For over 20 years, Orlan's work has been about eliminating the spectator-spectacle divide, while demanding that the audience see themselves implicated in the performance. In one performance, entitled A Documentary Study: The Head of the Medusa, she used a massive magnifying glass to display her vagina, half of her pubic hair dyed blue, during her period. She explains,
a video screen showed the head of the man or woman who was about to see, another showed the head of the men and women who were looking, and at the exit, Freud's text on the head of the Medusa was distributed. It read: 'At the sight of the vulva, the devil himself flees.'8
Orlan argues that her art has always been about challenging and changing social norms—of the audience-art separation, of our relationship to and in public space, of feminine beauty, of the fixity of bodies. She claims that her work is socially oriented and revolutionary: "This is a performance inscribed within the social fabric...I say: art can, art must, change the world."9
It is because of the social implications of Orlan's work that I think it can be read against Bakhtin's theory of grotesque realism. Rabelais and His World is a work of political theory, nearly a revolutionary manifesto, thinly disguised as literary theory. Therefore, any engagement with Bakhtin's grotesque realism has to be considered in the context it was imagined: in resistance to the increasingly totalitarian communist government under Stalin in post-1917 Russia. In Rabelais and His World, Bakhtin analyses the social function of carnivalesque and the role of grotesque symbolism, imagery and language in the work of the sixteenth-century writer François Rabelais. Bakhtin develops from this sixteenth-century model a theory of grotesque realism that would have revolutionary social effects in his own time.
Grotesque realism is a concept associated with the Renaissance carnival—a space and time that was dedicated to politicized play. Bakhtin describes carnivals as "ritual based on laughter...They offered a completely different, nonofficial, extraecclesiastical and extrapolitical aspect of the world of man, and of human relations; they built a second world and a second life outside officialdom."10 This second, outside world was, nonetheless, tied to that official and political world, and Bakhtin is interested in it precisely because of its power to reconfigure official, established social relations and beliefs. In the carnivalesque the most potent site for social change is the body, and Bakhtin calls this particular attention to "images of the material bodily principle...grotesque realism."11 He explains that grotesque realism is a literary form that preserves and reflects the Renaissance 'carnival spirit'.12 It is a form centrally concerned with the body, but a concept of body that Bakhtin argues is particular to the Renaissance and in sharp contrast to concepts of body that develop later. He explains,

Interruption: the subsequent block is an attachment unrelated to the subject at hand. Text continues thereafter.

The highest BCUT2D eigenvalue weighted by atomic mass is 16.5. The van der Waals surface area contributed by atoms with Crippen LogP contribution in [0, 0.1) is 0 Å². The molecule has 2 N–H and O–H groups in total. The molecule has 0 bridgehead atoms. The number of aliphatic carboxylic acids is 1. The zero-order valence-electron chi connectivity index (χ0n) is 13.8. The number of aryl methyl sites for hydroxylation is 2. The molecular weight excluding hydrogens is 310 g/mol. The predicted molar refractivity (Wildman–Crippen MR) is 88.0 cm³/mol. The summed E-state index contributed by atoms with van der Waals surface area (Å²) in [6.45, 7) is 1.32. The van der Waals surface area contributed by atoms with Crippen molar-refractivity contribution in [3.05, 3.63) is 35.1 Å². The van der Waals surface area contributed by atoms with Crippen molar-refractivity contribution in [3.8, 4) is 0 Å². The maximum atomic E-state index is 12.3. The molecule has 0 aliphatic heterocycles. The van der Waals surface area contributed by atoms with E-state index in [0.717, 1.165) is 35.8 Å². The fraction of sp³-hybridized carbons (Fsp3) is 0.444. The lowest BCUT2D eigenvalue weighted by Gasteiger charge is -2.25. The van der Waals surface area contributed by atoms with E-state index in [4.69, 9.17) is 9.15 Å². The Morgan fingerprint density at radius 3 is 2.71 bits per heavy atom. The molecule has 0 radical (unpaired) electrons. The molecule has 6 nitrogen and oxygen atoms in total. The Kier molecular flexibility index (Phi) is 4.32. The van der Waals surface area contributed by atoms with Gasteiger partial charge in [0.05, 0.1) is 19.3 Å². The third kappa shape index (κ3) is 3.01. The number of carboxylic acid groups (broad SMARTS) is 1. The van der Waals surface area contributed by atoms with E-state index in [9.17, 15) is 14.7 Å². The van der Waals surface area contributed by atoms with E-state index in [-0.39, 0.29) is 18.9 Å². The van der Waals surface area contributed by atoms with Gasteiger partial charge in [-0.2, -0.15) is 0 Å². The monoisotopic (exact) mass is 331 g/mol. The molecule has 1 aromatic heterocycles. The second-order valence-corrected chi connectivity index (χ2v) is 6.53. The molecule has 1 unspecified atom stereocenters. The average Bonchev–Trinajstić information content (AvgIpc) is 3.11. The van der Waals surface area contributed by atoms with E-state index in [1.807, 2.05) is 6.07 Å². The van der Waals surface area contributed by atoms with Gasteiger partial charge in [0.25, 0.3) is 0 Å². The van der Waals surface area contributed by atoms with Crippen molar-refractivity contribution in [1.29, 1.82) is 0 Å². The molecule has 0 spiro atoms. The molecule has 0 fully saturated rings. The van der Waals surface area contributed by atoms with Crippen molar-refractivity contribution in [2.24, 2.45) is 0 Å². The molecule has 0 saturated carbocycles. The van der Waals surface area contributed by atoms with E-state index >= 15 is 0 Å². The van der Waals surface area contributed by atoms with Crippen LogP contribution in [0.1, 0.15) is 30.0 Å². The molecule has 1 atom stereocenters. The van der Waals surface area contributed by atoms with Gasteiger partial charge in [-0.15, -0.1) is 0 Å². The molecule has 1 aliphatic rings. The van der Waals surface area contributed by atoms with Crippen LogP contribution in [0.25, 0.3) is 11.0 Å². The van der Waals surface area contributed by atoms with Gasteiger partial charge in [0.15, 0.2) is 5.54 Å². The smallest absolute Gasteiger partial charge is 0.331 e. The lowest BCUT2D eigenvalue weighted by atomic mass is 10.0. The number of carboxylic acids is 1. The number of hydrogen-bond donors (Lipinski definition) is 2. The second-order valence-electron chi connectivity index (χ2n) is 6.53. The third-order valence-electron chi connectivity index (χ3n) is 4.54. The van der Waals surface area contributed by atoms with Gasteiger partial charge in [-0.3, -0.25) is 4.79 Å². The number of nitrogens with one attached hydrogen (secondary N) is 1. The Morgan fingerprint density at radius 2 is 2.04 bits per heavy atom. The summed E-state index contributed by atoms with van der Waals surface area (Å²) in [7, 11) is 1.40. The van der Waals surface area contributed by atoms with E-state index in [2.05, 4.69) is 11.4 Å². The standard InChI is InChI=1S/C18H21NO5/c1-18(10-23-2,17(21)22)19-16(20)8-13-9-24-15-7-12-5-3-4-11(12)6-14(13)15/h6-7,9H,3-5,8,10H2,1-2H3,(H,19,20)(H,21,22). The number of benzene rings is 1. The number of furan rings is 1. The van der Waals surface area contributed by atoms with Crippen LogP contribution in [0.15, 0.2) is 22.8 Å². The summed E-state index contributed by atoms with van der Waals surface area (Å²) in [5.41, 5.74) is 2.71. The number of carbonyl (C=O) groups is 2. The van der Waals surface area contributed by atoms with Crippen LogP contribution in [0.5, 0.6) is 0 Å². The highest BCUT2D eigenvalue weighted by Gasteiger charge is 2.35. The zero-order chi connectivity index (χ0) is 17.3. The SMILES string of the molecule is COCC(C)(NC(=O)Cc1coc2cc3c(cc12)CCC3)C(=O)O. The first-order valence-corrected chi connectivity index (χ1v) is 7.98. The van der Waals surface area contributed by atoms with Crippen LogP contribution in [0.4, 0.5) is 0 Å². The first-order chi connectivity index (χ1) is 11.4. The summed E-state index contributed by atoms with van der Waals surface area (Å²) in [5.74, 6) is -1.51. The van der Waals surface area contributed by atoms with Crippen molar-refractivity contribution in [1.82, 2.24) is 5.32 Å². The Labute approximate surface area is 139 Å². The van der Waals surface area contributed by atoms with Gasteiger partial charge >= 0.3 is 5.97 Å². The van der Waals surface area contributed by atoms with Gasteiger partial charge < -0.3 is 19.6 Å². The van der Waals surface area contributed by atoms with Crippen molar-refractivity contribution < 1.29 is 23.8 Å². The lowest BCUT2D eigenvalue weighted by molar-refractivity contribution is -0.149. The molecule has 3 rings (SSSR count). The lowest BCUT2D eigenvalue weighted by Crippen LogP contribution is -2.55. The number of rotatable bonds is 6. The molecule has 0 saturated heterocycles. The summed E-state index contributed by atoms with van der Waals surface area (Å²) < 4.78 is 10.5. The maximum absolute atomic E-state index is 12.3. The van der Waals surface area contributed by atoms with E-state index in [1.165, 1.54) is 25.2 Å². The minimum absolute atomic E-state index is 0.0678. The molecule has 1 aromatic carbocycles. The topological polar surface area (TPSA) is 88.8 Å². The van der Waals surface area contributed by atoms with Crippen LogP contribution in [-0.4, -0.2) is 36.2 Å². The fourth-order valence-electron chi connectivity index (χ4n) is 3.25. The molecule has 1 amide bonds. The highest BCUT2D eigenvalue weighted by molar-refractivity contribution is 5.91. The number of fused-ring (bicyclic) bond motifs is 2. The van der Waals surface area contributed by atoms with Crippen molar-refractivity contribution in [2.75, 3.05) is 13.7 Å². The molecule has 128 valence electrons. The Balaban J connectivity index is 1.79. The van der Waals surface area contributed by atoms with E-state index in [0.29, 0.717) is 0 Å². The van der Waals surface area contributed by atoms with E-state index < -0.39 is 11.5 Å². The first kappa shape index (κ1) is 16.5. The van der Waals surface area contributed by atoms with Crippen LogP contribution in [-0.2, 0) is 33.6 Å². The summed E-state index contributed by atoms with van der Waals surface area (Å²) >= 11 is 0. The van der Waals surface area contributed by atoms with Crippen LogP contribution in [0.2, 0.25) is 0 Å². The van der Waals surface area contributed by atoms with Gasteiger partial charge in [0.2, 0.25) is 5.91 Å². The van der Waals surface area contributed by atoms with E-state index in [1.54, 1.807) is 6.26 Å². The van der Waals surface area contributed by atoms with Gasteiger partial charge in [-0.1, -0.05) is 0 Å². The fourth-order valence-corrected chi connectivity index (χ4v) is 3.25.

[the body] is presented not in a private, egoistic form, severed from the other spheres of life, but as something universal, representing all the people...this is not the body and its physiology in the modern sense of these words, because it is not individualized. The material bodily principle is contained not in the biological individual, not in the bourgeois ego, but in the people.13
Bakhtin argues that these de-individualized, collective bodies represent an altogether different world view, where the emphasis is shifted from the life of the individual to the life of 'the people'. Individual bodies, then, are not representative of the accomplishments of atomized, individual subjects, but of the state of the community.
Orlan talks about her work with a similar spirit, emphasizing its social effects and importance and downplaying its individual significance. She couches discussions of her art in revolutionary rhetoric, claiming that it is for 'the public', about 'the people'. Again, she explains, "this is a performance inscribed within the social fabric...art can, art must, change the world."14 Both Bakhtin and Orlan see bodies as the most potent sites of social, collective change and resistance, and, as I explain below, Orlan performs the degrading, regenerating, grotesque body that Bakhtin describes.
Bakhtin sees in the undisciplined bodies of 'the folk' the greatest potential for social and ideological upheaval. He suggests that the established state order can be destabilized and reorganized by de-sacralizing the well-disciplined, law-abiding, state sanctioned individual body and revaluing the grotesque materiality of defecating, farting, reproducing, dying, living bodies. This common grotesque body, experienced and celebrated collectively in carnival space, is centrally concerned with the regenerative process of degradation. Unlike "the private sphere of isolated individuals [where] the images of the bodily lower stratum preserve the element of negation while losing almost entirely their positive regenerating force,"15 he explains that in the collective model of grotesque "[d]egradation digs a bodily grave for a new birth; it has not only a destructive, negative aspect, but also a regenerative one."16 Degradation is a positive force, bringing all that is apparently disembodied, or disconnected to corporeality, down to the 'lower bodily stratum'17 which is regenerative and (re)productive. This "lowering of all that is high, spiritual, ideal, abstract"18 which is also all that is transcendent, separate and individual, is ultimately about revolution and the production of a new social and ideological order —a social and ideological order which values collectivity above individualism.